The Single Most Important Thing You Can do to Improve Cyber-Security in 2014
- Jan 02, 2014
- Guest Author
According to a reports released by the Information Security Forum and ISACA, cyber-security will continue to be a critical issue for businesses in 2014. Key threats include bring your own device (BYOD) trends, data proliferation, as well as privacy and regulation.
Unsecured personal devices can introduce a lot of potential security challenges. One of the big concerns is accidental disclosure due to information being held in an unprotected manner on consumer devices. Due to the inherently less secure configurations of personal devices and increasingly sophisticated mobile malware, external manipulation of software vulnerabilities is a real threat. With our customers we have witnessed a focus on deploying business applications to devices in a more secure fashion. If they don’t have one already, companies need to start working on a policy governing connected devices.
A huge amount of corporate and personal data is proving difficult to secure. Big data represents a significant security challenge on multiple levels, which even extends to the tools that are being used to address cyber-security. With data residing in separate silos IT Security Analysts cannot see the forest for the trees. A conscious effort needs to be made to eliminate excess data and consolidate what remains using better security controls.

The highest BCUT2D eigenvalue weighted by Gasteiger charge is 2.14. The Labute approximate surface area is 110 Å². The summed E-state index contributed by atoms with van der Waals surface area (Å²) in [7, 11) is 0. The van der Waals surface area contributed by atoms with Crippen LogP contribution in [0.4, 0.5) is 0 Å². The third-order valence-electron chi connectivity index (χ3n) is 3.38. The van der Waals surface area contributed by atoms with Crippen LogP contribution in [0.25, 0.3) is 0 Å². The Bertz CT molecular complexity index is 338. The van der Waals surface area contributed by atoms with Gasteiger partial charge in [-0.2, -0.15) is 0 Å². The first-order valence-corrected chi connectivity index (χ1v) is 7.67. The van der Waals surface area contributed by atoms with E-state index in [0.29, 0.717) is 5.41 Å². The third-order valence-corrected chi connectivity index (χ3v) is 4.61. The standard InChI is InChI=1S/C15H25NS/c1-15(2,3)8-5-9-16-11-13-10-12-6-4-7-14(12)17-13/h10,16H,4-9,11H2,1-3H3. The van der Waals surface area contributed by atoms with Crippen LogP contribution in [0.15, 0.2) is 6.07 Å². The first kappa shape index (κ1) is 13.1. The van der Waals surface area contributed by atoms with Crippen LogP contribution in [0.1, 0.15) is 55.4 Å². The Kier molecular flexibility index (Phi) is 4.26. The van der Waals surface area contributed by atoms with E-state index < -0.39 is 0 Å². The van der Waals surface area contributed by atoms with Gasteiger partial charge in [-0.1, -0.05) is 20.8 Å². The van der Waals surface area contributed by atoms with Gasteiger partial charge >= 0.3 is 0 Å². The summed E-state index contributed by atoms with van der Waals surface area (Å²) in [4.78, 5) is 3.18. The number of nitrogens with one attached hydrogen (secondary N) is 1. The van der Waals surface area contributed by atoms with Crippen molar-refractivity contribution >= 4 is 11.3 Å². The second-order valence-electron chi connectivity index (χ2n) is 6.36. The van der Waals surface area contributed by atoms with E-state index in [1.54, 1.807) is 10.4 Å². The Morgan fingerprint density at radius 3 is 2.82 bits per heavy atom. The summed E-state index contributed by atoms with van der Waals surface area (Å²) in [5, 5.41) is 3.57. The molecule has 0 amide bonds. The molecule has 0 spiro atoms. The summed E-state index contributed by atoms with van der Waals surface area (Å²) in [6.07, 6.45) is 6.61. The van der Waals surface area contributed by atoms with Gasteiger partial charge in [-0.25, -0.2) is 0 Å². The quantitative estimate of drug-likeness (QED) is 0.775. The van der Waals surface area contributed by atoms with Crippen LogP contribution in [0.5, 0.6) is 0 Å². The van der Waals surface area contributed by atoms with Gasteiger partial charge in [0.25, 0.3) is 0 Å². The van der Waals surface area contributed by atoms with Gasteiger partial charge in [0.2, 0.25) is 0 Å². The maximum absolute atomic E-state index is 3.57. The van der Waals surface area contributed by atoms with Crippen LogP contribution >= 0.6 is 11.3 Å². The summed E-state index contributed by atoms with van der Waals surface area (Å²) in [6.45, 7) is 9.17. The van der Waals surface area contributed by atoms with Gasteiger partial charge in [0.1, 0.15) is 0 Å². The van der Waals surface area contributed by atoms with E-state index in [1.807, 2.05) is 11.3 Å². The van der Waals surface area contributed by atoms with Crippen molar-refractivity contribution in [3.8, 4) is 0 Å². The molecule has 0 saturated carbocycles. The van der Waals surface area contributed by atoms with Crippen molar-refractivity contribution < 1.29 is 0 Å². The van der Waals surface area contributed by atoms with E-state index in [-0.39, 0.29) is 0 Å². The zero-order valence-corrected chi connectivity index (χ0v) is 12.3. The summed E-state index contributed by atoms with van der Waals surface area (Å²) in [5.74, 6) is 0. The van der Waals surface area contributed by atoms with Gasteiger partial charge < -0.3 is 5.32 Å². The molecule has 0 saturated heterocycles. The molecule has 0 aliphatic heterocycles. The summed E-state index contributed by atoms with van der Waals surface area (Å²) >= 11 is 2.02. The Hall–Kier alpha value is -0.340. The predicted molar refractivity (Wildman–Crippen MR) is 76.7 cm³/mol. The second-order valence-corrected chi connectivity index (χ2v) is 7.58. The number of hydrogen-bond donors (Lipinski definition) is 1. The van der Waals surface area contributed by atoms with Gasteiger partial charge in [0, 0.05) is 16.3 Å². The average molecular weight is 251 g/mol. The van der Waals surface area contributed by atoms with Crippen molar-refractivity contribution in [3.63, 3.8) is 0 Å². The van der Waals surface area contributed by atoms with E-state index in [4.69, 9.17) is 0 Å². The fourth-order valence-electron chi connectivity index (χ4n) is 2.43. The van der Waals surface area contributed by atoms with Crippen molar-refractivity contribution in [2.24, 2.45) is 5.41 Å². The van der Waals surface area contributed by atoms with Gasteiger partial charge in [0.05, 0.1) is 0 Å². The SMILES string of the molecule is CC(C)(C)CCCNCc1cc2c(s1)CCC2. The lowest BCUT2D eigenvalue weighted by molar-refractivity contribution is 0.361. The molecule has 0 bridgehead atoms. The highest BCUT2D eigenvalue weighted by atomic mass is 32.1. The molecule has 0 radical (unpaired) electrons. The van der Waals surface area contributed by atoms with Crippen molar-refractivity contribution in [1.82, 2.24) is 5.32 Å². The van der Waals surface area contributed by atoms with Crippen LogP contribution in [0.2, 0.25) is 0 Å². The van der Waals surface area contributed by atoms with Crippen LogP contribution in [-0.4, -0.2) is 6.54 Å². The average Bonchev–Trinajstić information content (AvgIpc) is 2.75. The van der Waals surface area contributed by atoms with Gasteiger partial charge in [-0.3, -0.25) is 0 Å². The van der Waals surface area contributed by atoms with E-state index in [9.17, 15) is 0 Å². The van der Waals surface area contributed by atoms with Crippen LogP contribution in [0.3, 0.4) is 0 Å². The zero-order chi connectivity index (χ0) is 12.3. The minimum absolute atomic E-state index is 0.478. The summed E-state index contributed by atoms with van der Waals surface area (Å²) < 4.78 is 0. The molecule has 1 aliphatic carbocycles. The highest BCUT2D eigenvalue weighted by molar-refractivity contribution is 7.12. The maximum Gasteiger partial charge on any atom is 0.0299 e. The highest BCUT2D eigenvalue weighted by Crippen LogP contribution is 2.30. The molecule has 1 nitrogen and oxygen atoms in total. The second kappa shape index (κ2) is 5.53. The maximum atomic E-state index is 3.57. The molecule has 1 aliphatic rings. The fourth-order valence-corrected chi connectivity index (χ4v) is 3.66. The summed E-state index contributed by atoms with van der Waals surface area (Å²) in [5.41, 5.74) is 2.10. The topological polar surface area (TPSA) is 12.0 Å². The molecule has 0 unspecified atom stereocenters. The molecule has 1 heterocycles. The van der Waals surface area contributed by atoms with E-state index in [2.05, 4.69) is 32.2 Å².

Many of our customers operate in highly regulated industries where they are required to safeguard Personally Identifiable Information (PII) as well as sensitive corporate data. Organizations need to treat privacy as both a compliance and business risk issue. In our experience, this is a challenge that extends well beyond just the IT security department. Companies will need to invest in security in order to tackle the uptick in regulatory requirements and the relentless advances in technology. It is also increasingly common for cyber-security programs to include participation by groups spanning operations, legal, HR, and executive management.
Staying abreast of the threats will be no easy task. Many investments in cyber-security continue to address discrete security problems in reaction to specific malicious attacks. Our philosophy at NopSec is that that proactively reducing risk can complement and enable business objectives. That requires that security become part and parcel of every aspect of how an enterprise operates. Often that begins by investing in risk analysis and constructing better metrics. So what is the single most important thing you can do to improve cyber-security in 2014? Download the Best Practices Guide: Vulnerability Management and take the first step toward less cyber-security risk and a more secure IT environment.